"Yes, I think it's a great idea but the whole thing has to slow down,” said Doug Coffey.
The Governor's deadline is tight — 60 days for assisted living facilities and nursing homes to install generators to power air conditioning in case of a power outage.
"It's not realistic. We're dealing with people that, residents that pay $11 hundred on Medicaid,” said Coffey.
Coffey owned and operated small assisted living facilities in Pinellas and Pasco counties for 20 years. He's concerned small ALFs, facilities with 17 beds and under, can't shoulder the immense cost.
"The small facilities and where are those seniors going to go?" Coffey asked.
It's the reason the Florida Agency for Healthcare Administration will hold an emergency summit tomorrow in Tallahassee.
Gail Matillo will be there.
"We're worried that the 60 days won't be enough to complete the planning, purchasing, and installation processes that goes along with installing generators in these communities,” she said.
Her group called Florida Argentum has been bombarded with frantic calls and emails from the nearly 400 senior living communities it represents.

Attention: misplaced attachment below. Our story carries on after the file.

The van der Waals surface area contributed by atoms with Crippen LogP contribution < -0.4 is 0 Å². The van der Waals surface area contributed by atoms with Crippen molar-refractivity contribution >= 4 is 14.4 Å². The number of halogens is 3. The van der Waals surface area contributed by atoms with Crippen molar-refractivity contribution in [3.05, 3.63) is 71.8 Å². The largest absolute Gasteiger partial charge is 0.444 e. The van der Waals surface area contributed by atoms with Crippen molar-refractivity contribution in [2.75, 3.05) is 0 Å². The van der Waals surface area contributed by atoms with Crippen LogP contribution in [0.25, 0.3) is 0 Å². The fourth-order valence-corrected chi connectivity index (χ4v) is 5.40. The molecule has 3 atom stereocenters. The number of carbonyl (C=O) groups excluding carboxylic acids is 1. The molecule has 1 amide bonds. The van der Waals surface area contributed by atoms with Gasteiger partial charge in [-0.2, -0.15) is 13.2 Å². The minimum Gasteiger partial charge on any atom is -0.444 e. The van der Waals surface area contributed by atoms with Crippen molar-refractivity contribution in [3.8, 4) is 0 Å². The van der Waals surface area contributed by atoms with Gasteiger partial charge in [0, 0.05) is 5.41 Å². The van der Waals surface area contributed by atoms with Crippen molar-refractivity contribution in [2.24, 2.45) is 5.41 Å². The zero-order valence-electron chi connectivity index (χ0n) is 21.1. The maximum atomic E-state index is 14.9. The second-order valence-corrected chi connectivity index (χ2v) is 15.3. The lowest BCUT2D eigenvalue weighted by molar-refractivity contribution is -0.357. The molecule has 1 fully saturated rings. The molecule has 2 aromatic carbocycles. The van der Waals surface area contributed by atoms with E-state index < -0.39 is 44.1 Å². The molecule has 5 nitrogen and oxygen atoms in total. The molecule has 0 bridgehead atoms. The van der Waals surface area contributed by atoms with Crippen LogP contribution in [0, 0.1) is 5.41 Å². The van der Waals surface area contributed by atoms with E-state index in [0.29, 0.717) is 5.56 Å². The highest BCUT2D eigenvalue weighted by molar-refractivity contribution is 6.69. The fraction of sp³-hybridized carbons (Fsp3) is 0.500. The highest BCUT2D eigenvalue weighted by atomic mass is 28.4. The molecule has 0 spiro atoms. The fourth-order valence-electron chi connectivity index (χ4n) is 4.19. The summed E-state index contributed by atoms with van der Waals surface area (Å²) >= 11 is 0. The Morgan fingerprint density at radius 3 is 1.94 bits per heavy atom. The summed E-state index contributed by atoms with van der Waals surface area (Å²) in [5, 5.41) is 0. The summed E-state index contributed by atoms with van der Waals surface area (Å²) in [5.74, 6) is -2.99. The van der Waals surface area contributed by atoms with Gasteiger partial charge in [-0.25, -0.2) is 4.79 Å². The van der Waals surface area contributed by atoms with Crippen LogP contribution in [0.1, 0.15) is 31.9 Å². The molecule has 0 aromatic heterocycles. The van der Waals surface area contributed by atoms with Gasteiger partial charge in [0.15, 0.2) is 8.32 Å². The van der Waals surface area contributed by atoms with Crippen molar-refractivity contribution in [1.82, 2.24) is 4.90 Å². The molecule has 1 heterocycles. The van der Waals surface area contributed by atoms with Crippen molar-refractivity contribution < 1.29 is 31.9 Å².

Some who aren't clear if they can afford hundreds of thousands of dollars in new costs.
"Fuel storage is a big issue for us especially in the small communities. Storing a lot of fuel all year long. Fuel goes bad. You have to treat it. You know there has to be some sort of maintenance program in place for that,” Matillo told us via Skype.
Many contractors and engineers are already busy across Florida after Hurricane Irma.
Another reason, Coffey says it makes sense for the governor to loosen the deadline.
"It has to be stopped on the 60 days. We need to step back, think it over and I'm not saying it because I'm on this side or that side. I'm saying it because we gotta do it right,” said Coffey.